The US Department of Justice has charged four Russians—two intelligence officers and two private hackers—with over 47 counts of computer crime, fraud and identity theft, for their role in the compromise of over one billion Yahoo! user accounts in August 2013 and 2014. The indictment found that the compromise enabled direct unauthorised access to Yahoo! Accounts, targeting the personal information of Russian journalists and opposition politicians, as well as stealing financial information, and conducting mass spam campaigns using the compromised, but otherwise legitimate, e-mails. Perplexingly, one of the Russian intelligence officers charged by the US was arrested last December by Russia for undisclosed treasonous actions on behalf of the United States.
The US has earmarked US$1.5 billion for the Department of Homeland Security to build better tools for protecting federal networks and critical infrastructure in its 2018 budget blueprint. The Trump administration isn’t letting other departments off the hook either, developing metrics to track federal agencies’ compliance with the NIST cybersecurity framework. The White House has also brought on Rob Joyce, previously Chief of the NSA’s offensive ‘Tailored Access Operations’ team, to manage the federal government’s cybersecurity policy.
Personal information has continued to drip like a tap this week, with a database from Dun and Bradstreet, a business services company, being released by an anonymous source to web security expert Troy Hunt, who currently runs the public data breach notification service Have I been pwnd?. The database holds personally identifiable information which includes the names, job titles, emails, phone numbers and work addresses of over 33 million people, 101,013 of whom are employees of the US Department of Defense. Jamaica felt the pain of data breaches as well, reporting US$100 million lost over 200 reported cases of cybercrime in 2016.
Here in Australia, Minister for Defence Industry Christopher Pyne launched the ‘Next Generation Technologies Fund’ this week, which will allocate $730 million in investments for innovators and researchers working on developing Australia’s future defence capabilities, including in cybersecurity. The fund is part of a wider initiative to improve Defence Innovation collaboration and connections. An expanded write-up of that initiative is here. Qantas has announced a similar approach to coaxing innovations from small businesses and start-ups, launching the ‘Avro’ accelerator program and offering 10 start-ups the chance to work with Qantas and other big corporates for 12 weeks, while earning $150,000 along the way.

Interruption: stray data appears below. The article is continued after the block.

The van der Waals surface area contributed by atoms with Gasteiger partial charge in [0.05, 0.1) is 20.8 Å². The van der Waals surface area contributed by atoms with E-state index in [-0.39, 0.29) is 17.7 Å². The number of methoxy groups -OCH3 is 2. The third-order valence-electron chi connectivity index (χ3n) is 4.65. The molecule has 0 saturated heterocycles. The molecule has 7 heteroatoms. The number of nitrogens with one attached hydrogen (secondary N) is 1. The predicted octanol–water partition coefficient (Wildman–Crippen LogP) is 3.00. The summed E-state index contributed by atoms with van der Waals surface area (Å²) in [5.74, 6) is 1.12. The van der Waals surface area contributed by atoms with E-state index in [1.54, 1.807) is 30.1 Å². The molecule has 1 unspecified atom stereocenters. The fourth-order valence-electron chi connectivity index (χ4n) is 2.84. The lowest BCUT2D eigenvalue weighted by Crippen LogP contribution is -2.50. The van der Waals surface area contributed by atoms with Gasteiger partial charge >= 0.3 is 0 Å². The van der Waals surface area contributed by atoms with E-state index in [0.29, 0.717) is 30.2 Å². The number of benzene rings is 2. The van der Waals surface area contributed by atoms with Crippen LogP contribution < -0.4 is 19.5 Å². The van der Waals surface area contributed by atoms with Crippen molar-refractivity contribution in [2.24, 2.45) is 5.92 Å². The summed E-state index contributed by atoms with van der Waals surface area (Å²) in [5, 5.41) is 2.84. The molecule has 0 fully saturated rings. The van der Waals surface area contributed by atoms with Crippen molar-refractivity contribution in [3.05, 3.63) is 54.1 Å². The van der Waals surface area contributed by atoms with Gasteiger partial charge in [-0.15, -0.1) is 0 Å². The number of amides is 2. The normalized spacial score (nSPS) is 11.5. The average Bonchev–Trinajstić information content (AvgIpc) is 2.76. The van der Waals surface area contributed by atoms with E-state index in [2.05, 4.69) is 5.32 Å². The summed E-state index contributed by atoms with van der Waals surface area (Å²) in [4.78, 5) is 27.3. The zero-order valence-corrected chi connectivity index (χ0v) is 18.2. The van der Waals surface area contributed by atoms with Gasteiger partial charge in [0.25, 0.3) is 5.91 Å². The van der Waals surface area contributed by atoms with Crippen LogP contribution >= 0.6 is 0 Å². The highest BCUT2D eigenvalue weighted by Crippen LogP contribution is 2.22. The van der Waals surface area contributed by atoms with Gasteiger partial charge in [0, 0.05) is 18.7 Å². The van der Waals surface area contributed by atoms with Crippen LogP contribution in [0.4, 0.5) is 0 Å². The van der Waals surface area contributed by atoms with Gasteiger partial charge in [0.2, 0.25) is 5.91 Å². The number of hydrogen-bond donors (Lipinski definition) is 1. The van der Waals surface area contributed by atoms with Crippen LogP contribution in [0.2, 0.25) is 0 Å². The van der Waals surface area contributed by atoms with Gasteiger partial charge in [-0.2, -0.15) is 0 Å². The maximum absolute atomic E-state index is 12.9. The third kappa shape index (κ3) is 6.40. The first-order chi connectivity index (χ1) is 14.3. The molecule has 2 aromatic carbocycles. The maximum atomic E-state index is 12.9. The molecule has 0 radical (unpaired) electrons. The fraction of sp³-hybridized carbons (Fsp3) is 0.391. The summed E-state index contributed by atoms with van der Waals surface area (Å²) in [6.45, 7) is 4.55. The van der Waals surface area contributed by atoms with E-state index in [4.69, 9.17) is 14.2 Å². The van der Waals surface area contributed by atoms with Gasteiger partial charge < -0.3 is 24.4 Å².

Some innovation efforts that took place in the Middle East are also worth making note of. The Israeli Defence Force hosted a Pokémon-themed training exercise for IDF cyber cadets to ‘catch ‘em all’, with “‘em” in this case being malware hidden deep within a network they were assigned to protect. Talk about great news for Israeli Pokémon fans who fancy a career in cyber! Or maybe not, with the IDF’s security division banning Pokémon Go on-base, fearing that the interactive game would lead to the leaking of photographs on-site and base locations.
The ongoing spat between the Netherlands and Turkey regarding the impact of Turkish President Erdogan’s political campaign in the Netherlands’ Turkish communities spilled online this week. Several prolific Twitter accounts, including BBC North America and Forbes, were hijacked, having their display pictures switched to the Turkish Flag, and tweeting out swastikas and Turkish hashtags #Nazialmanya and #Nazihollanda, comparing ‘Nazi Germany’ with ‘Nazi Holland’. The accounts were compromised after the third party analytics service, Twitter Counter, was hacked, providing a stark reminder that an account’s security is only as strong as its chosen third party app’s.
In other news, the Australian Cyber Security Centre’s 2017 Conference wrapped up in Canberra this week. Among its all-star line-up, among others, was our favourite @Cyber_Roo, as well as the Australian Federal Police’ David McLean hinting that ‘interesting developments’ had taken place in the hunt for perpetrators of DDoS attacks that contributed to #censusfail. Strangely enough, the ACSC gig coincided with hacker conference BSides Canberra 2017. It’s hard to say which crowd had more fun, but the conference swag game definitely goes to BSides, which handed out fully programmable badges with customisable displays to its delegates.
Source: The Strategist